Sexual harassment in local government

Overview

Objective

To determine whether local councils provide workplaces free from sexual harassment.

Issues

The Australian Human Rights Commission’s 2018 National Survey found that one in three people over the age of 15 have experienced sexual harassment at work in the past five years. Sexual harassment at work can have wideranging impacts, such as psychological harm, social isolation, health issues and economic loss.

The Equal Opportunity Act 2010 requires employers to protect employees, volunteers and unpaid workers from sexual harassment in the workplace. In addition, the Local Government Act 2020 requires each local council to have a Councillor Code of Conduct that outlines expected behaviour for councillors and procedures for resolving complaints or alleged breaches.

Reporting and recording sexual harassment complaints can be complicated, as the behaviour is often accompanied by other forms of victimisation. Unclear and inefficient investigation processes also discourage individuals from making a complaint. The lack of data around sexual harassment makes it difficult for local governments to monitor and understand trends across the sector.

This audit will investigate the prevalence of sexual harassment across the local government sector and assess the effectiveness of councils’ actions to detect, respond to and prevent it.

Proposed agencies

Ararat Rural City Council, Corangamite Shire Council, Frankston City Council, Latrobe City Council and Moreland City Council.

Have your say

We want to hear about your views and, if relevant, your experiences of sexual harassment in the local government sector.

By sharing your experiences, you will help us:

  • measure the prevalence of sexual harassment in local government
  • understand its impact on local government workers and councillors
  • learn more about the contexts in which harassment is more likely to occur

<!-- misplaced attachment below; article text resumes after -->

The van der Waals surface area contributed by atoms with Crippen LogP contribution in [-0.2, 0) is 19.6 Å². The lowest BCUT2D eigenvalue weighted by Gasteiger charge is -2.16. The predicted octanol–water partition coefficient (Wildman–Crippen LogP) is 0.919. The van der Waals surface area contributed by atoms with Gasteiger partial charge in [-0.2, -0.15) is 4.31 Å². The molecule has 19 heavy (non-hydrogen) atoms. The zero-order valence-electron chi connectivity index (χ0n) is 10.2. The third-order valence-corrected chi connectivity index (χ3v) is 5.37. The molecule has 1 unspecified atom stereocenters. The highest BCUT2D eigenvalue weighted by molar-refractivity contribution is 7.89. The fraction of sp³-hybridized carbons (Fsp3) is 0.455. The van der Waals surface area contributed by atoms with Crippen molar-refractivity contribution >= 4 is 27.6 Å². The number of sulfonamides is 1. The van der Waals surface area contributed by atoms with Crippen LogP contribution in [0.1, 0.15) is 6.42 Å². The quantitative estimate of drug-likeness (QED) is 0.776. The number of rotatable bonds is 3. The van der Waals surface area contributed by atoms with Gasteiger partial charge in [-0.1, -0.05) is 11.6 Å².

• identify ways for councils to improve their training and complaint handling

If you are a current council employee or councillor, you can share your thoughts and experiences by participating in our survey. If you are a former employee or councillor or have been involved with local government in different ways, you can make a submission to VAGO.

Participate in our survey

VAGO is conducting a sector-wide survey on sexual harassment in local government from June 2020. It will be open to all current staff and councillors at participating councils. VAGO has invited all councils to take part. To find out if your council is participating, contact your Human Resources team.

We will keep your responses confidential, anonymous and secure. Click here for more information.

Make a submission

We are interested in hearing from individuals (such as former council employees and councillors) and organisations about their views on how councils respond to sexual harassment.

We will treat all submissions confidentially. We may use material from submissions to comment on themes across the local government sector. We will not provide your submission to other parties without your consent, unless required by law.

We may include quotes from your submission in our report. These will only be included if we have your consent and they will be anonymous. We will not identify your name, specific role or your council.

Make your submission here.

Privacy and confidentiality

All survey responses and submissions are confidential, anonymous and secure.

The Audit Act 1994 prohibits us from disclosing information gathered during an audit, other than in reports to Parliament. We cannot and do not give access to audit-related information and documents through freedom of information requests.

Please note that VAGO cannot investigate allegations of sexual harassment. If you would like to make a formal report of sexual harassment, you may do so by speaking to your relevant council contact or by contacting Victoria Police, the Victorian Equal Opportunity and Human Rights Commission, or the Australian Human Rights Commission.

You can read more about our information privacy here.

Support and complaint options

Telling someone about an experience of sexual harassment can be distressing. You can access counselling and other support through

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